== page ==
The Woods Hole Oceanographic Institution announces with great sorrow the death September 24, 2004 of Oceanographer Emeritus William A. Watkins at his home in East Falmouth, MA after a long battle with multiple myeloma. He was 78.
William Alfred Watkins was a pioneer in marine mammal bioacoustics, studying the acoustic behavior of whales, dolphins, and seals in their natural environments. He was born January 8, 1926 in Conakry, French Guinea in West Africa, where his parents worked for the Christian Missionary Alliance Mission. After receiving a B.A. degree in anthropology from Wheaton College in Illinois in 1947, he worked on the college’s staff in electrical and radio systems until 1950 before returning to West Africa, where he was born and raised. Interested in linguistics, he mastered more than 30 African languages. He built and operated an international radio station (ELWA) in Monrovia, Liberia from 1951-1957. He also served as President of the West African Broadcasting Association, and was station manager and language department chief of ELWA before moving back to the United States and Cape Cod.
Although known worldwide for his marine mammal work, Bill Watkins joined the Institution staff in January 1958 as a research assistant in electronics, working with J. Brackett Hersey and later Jim Heirtzler of the Geology and Geophysics Department. William Schevill of the Biology Department, founder of marine mammal bioacoustics, immediately recognized that Bill Watkins also had unique skills for recording animals at sea, and the pair started a 40-year collaboration although Bill Watkins did not transfer to the Biology Department until 1972. He was promoted to research associate in 1963, to research specialist in 1973, and to senior research specialist in 1979, a position he held until his retirement from WHOI in 1996. He was awarded a Ph.D. in whale biology from the University of Tokyo in 1981, defending his thesis in Japanese.
During his four decades at WHOI, Bill Watkins developed many of the research tools that remain at the center of marine mammal bioacoustics: whale tags, underwater playback experiments, methods to locate marine mammal sounds underwater, and methods to identify and follow individual animals. Bill Watkins built the first tape recorder capable of recording marine mammals at sea, enabling a sudden blossoming of field studies. His first publication at WHOI was a phonograph recording of marine mammal sounds called “Whale and Porpoise Voices,” published by Watkins and Schevill in 1962. As colleague Peter Tyack notes, “Bill Watkins gave the voices of marine mammals to the world.”
hrough his long career Bill Watkins pursued research interests in acoustic pattern recognition systems, underwater acoustic behavior of marine animals, seasonal distribution and activities of cetaceans, location and tracking systems (acoustic, radio and satellite), database organization for marine animal data, cetacean vocal identity, acoustic and sonar studies of underwater animal activity, and linguistics (African language). Bill Watkins’ greatest research passion was recording animals at sea, and he continued to innovate, using naval listening gear including the SOSUS array to detect whale calls over whole oceans. While most of his peers remained content with papers in which sounds were only presented in figures, Watkins maintained a modern preoccupation with publishing actual acoustic data. During the last decade he developed a digital database with over 20,000 calls from more than 70 species of marine mammals.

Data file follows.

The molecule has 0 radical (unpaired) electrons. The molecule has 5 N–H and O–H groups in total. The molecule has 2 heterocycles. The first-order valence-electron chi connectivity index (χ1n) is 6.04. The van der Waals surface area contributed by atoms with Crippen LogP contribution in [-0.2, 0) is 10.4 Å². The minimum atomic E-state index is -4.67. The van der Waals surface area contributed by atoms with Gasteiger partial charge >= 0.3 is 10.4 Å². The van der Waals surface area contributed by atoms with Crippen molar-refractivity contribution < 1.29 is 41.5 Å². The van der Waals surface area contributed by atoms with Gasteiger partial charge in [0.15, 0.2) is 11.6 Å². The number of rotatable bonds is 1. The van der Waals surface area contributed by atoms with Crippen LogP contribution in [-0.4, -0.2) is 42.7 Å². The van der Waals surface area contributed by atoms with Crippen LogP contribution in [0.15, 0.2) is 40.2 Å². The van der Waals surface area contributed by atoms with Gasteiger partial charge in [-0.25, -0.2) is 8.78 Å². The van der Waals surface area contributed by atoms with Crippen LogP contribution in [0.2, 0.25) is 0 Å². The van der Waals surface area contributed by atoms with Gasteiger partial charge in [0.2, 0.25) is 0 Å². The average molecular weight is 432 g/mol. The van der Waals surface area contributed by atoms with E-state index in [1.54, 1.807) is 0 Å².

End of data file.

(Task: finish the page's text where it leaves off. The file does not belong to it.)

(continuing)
Bill Watkins retired from the Biology Department in 1996 and was named the Institution’s first Oceanographer Emeritus, continuing an active research program until his death. Recently, Bill and his colleagues were involved in studies of the differences in shared calls by killer whales of the same family and pods, tracking sperm whales underwater using acoustic and radio tags, and following the seasonal distribution of large whales in the North Pacific basin using US Navy monitoring systems. His vitality and great personal force during his illness were a source of inspiration to friends and colleagues.
He is the author or co-author of more than 190 scientific publications, and was member of numerous professional societies, including the Acoustical Society of America, American Society of Mammalogists, Bioacoustics International (Editorial Board), European Cetacean Society, Oceanography Society, and the Society for Marine Mammalogy.
Away from the laboratory, Bill worked with his wife, Joan, on their dried floral business which included growing all their gardens from seed. He also enjoyed building his boat Stenella , sailing, woodworking, languages anthropology, reading, music, travel, and mechanics.
He is survived by his wife, Joan (Hennessey) Watkins of East Falmouth, MA; a brother, James Watkins of Royal Oaks, CA; three sons, Bruce W. Watkins of Truckee, CA, Stephen P. Watkins of Huntingdon, PA and James H. Watkins of Willow Grove, PA; two daughters, Sandra May of Salinas, CA, and Laurel Watney of Plano, Texas; a stepdaughter, Jennifer Malis of Salem, MA; a stepson, Matthew Maxwell of Essex Junction, VT; 12 grandchildren; and two nieces.
A celebration of life service will be held Sunday, October 10, at 2 p.m. on the 5 th floor of the Clark Laboratory on the Institution’s Quissett Campus.
n lieu of flowers, memorial donations may be made to the International Myeloma Foundation, 12650 Riverside Drive Suite 206, North Hollywood, CA 91607-3421.